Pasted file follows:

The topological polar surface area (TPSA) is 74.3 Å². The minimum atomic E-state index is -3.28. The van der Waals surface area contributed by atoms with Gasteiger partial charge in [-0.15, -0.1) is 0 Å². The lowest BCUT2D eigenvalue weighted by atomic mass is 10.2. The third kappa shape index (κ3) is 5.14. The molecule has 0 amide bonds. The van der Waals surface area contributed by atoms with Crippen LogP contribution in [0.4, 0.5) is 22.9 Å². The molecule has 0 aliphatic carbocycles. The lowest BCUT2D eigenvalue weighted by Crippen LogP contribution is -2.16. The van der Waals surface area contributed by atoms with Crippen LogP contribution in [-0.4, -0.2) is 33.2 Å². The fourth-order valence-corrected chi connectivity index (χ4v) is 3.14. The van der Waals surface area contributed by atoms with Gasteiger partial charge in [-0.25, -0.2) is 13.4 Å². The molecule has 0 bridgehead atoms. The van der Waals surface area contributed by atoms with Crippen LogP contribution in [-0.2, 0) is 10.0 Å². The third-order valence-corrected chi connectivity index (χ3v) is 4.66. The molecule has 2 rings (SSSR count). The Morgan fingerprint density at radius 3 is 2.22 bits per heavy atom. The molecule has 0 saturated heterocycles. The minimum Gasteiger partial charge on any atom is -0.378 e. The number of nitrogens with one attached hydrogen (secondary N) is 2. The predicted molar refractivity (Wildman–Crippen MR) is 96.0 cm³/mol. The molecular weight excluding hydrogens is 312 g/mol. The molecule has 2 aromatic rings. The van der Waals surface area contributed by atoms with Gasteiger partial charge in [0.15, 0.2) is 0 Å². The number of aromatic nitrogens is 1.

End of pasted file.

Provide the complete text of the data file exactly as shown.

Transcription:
The topological polar surface area (TPSA) is 74.3 Å². The minimum atomic E-state index is -3.28. The van der Waals surface area contributed by atoms with Gasteiger partial charge in [-0.15, -0.1) is 0 Å². The lowest BCUT2D eigenvalue weighted by atomic mass is 10.2. The third kappa shape index (κ3) is 5.14. The molecule has 0 amide bonds. The van der Waals surface area contributed by atoms with Crippen LogP contribution in [0.4, 0.5) is 22.9 Å². The molecule has 0 aliphatic carbocycles. The lowest BCUT2D eigenvalue weighted by Crippen LogP contribution is -2.16. The van der Waals surface area contributed by atoms with Crippen LogP contribution in [-0.4, -0.2) is 33.2 Å². The fourth-order valence-corrected chi connectivity index (χ4v) is 3.14. The van der Waals surface area contributed by atoms with Gasteiger partial charge in [-0.25, -0.2) is 13.4 Å². The molecule has 0 bridgehead atoms. The van der Waals surface area contributed by atoms with Crippen LogP contribution in [-0.2, 0) is 10.0 Å². The third-order valence-corrected chi connectivity index (χ3v) is 4.66. The molecule has 2 rings (SSSR count). The Morgan fingerprint density at radius 3 is 2.22 bits per heavy atom. The molecule has 0 saturated heterocycles. The minimum Gasteiger partial charge on any atom is -0.378 e. The number of nitrogens with one attached hydrogen (secondary N) is 2. The predicted molar refractivity (Wildman–Crippen MR) is 96.0 cm³/mol. The molecular weight excluding hydrogens is 312 g/mol. The molecule has 2 aromatic rings. The van der Waals surface area contributed by atoms with Gasteiger partial charge in [0.15, 0.2) is 0 Å². The number of aromatic nitrogens is 1.